Once Apple servers were selected, the physical installation took about eight days. The organization is now benchmarking the complete Apple supercluster in its production environment.
“We are performing both Linpack benchmarks as well as benchmarks specific to the particular CFD code that is used by our government customer,” said DiRienzo. “We expect to be in full production in February 2005.”
Based on the results achieved so far, he is happy with its performance. At its peak, the supercluster can exceed 25 teraflops. With this kind of power, the company expects to design scramjet engines and missiles more economically, with significant reduction in wind tunnel testing and in the number of very expensive flight tests.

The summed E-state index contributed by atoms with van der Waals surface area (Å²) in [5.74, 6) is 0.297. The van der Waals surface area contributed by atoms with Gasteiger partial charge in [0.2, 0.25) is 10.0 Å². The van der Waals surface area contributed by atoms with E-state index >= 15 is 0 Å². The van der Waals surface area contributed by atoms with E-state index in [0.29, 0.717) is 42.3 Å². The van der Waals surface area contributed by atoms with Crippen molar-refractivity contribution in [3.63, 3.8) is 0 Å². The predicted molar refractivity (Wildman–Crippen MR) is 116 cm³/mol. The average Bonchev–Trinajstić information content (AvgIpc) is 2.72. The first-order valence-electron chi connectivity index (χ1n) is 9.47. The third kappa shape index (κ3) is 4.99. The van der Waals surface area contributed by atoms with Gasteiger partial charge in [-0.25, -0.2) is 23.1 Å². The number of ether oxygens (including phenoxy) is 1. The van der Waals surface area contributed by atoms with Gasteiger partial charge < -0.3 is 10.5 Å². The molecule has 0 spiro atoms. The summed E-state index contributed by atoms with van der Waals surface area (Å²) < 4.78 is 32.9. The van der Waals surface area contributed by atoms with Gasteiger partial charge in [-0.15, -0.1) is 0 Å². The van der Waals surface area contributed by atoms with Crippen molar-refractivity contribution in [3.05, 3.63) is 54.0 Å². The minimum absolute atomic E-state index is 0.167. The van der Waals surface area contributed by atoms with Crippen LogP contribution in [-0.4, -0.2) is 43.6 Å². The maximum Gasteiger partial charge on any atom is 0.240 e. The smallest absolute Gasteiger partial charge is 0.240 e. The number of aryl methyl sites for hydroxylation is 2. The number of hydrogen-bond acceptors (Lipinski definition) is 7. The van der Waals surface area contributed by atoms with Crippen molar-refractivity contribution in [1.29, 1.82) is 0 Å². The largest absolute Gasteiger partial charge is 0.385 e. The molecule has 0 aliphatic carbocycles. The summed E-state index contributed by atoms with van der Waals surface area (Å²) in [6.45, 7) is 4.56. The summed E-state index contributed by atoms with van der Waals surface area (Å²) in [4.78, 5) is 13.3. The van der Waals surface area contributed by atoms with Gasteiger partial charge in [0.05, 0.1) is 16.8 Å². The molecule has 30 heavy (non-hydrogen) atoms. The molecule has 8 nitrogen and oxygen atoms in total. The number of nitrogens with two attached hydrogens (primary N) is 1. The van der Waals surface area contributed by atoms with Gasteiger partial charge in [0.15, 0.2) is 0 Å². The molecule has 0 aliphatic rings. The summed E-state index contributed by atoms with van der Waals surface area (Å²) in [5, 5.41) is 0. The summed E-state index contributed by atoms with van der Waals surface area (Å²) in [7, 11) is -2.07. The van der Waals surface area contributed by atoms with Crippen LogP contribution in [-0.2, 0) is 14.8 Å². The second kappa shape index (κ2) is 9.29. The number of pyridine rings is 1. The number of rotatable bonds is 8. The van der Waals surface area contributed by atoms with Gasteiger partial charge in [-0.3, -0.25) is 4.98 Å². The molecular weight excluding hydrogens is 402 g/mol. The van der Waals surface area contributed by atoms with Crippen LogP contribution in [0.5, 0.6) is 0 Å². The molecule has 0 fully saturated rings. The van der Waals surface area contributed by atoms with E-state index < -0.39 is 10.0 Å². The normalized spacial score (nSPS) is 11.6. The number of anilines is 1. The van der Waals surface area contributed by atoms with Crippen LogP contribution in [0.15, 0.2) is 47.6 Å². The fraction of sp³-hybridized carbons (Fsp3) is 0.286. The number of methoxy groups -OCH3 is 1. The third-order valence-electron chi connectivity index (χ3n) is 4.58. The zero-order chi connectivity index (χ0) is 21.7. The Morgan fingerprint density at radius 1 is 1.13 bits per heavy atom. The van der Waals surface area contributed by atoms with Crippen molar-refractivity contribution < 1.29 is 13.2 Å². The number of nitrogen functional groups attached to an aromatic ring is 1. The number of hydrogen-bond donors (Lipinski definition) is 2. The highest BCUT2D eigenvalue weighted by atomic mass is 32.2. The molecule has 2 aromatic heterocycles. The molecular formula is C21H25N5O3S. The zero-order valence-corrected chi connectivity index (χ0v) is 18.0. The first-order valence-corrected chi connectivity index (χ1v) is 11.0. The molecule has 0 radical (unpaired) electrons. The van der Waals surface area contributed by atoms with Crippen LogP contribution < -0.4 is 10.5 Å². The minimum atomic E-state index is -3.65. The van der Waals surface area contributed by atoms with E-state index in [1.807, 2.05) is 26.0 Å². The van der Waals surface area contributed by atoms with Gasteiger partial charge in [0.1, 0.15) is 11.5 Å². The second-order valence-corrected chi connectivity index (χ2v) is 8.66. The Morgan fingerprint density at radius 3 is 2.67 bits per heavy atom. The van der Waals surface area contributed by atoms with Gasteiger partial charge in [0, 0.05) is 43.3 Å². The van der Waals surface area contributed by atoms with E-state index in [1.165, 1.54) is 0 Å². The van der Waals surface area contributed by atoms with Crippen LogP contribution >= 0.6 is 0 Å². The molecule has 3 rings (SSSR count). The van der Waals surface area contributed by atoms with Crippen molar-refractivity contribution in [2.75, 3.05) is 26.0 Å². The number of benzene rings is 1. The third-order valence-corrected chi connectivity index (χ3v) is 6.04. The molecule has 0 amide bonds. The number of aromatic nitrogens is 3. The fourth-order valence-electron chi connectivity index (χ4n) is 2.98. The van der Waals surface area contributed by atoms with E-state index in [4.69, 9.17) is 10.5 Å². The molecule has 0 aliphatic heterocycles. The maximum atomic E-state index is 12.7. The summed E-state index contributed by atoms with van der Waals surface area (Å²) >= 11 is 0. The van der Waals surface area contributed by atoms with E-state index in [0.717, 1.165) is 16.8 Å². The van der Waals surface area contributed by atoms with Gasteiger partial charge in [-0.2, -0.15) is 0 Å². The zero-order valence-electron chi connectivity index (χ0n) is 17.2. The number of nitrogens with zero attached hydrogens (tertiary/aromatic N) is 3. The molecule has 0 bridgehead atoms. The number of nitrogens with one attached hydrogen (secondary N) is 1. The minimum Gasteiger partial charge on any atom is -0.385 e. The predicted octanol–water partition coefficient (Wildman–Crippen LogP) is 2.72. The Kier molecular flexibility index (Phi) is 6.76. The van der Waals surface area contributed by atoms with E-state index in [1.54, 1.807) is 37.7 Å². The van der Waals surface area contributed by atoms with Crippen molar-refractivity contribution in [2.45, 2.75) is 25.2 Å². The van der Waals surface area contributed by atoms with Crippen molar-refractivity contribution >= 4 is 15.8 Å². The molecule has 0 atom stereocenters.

In addition, DiRienzo notes several positive things about the Apple Xserve G5. The 1U server’s engineering, he says, makes a big difference in heat and energy management. Colsa has 3132 processors in 600 square feet of space and uses only 110 tons of air conditioning to cool them.
“Our experience with other 1U servers has been less than satisfactory in that we have had to modify some to dissipate the heat,” said DiRienzo. “This decent engineering allows the Apple server to run at maximum power when needed whereas other competitors do not.”
He further states that these servers are engineered to require less power than those of its competitors. According to Colsa’s figures, this can amount to as much as 50 percent less power than some of its rivals — a big difference in the monthly electric bill to its facility.